The Seattle City Council’s unanimous vote this week to ban plastic shopping bags puts it in company with Portland, Bellingham, Wash., and other cities that have made the move.
Portland’s ban, adopted last summer, took effect in October. The Seattle City Council actually led the way among U.S. cities in limiting plastic bags, voting in 2008 to impose a 20 cent charge for each paper or plastic bag used to cart off groceries. But a signature drive led to a successful 2009 ballot measure overturning the ban.
This time around, the Seattle City Council’s Monday vote was for a more moderate version. It bans single-use plastic bags at checkout lines and includes a fee of 5 cents for each paper bag used.
Northwest cities continue taking up up such ordinances — one is under consideration in Eugene — after state legislatures rejected similar proposals in recent years.
According to the conservation group Surfrider Foundation, the Seattle bag ordinance has the same requirements as the Bellingham ordinance passed in July. The Washington cities of Edmonds and Mukilteo have banned plastic bags and did not include a 4 cent carry-through fee.
Surfrider was part of a coalition of environmental groups that backed the ordinance as a way to keep plastic out of the marine environment, where it breaks down into tiny fragments and enters the food chain for aquatic life.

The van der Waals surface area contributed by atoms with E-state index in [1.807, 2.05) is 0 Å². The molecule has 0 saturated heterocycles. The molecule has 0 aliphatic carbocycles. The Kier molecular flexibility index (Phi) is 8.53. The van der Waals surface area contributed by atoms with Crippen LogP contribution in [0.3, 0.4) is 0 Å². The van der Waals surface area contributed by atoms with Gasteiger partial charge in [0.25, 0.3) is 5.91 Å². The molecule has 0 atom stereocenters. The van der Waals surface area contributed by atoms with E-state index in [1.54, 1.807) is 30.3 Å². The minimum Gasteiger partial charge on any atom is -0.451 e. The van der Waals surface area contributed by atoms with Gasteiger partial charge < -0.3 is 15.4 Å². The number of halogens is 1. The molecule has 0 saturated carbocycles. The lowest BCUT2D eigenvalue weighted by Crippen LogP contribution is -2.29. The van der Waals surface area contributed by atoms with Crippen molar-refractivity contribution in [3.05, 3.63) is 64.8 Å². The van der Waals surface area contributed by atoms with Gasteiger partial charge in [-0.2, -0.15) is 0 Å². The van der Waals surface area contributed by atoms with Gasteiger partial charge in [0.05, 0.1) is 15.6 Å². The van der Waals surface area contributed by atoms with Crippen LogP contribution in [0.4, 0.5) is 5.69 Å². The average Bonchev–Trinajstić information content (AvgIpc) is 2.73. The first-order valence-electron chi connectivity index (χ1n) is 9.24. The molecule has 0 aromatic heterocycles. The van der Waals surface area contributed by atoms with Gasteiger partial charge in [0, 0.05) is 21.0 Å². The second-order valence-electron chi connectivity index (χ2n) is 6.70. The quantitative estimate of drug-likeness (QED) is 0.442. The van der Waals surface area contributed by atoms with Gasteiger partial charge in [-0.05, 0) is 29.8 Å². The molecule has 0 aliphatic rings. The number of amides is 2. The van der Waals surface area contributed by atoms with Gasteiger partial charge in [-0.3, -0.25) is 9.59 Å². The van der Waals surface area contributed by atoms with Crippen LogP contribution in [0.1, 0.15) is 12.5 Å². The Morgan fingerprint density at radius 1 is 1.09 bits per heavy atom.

“Marine debris, largely plastic, is a growing problem,” said Shannon Serrano-Gerritzen of Surfrider Foundation “Reducing our single-use plastic bag consumption through these local bans makes a huge difference — one we will notice in our many beach clean-ups throughout the year.”
The Northwest Grocery Association, which opposed Seattle’s 2008 ban, supported the 2011 version. Plastic bag manufacturers and plastic industry’s main trade group, the American Chemistry Association, opposed both proposals.
Mark Daniels, an executive with plastic bag maker Hilex Poly, issued a statement following the city council’s vote, saying Seattle was missing an opportunity to lead the way to more meaningful litter reduction through recycling of plastic bags.
“Increased plastics recycling provides a more effective solution for consumers and the environment. It also supports an American industry that provides tens of thousands of jobs,” he said.
The Seattle ban is set to take effect in July.
Share your experiences as part of EarthFix's Public Insight Network.
Join our Public Insight Network!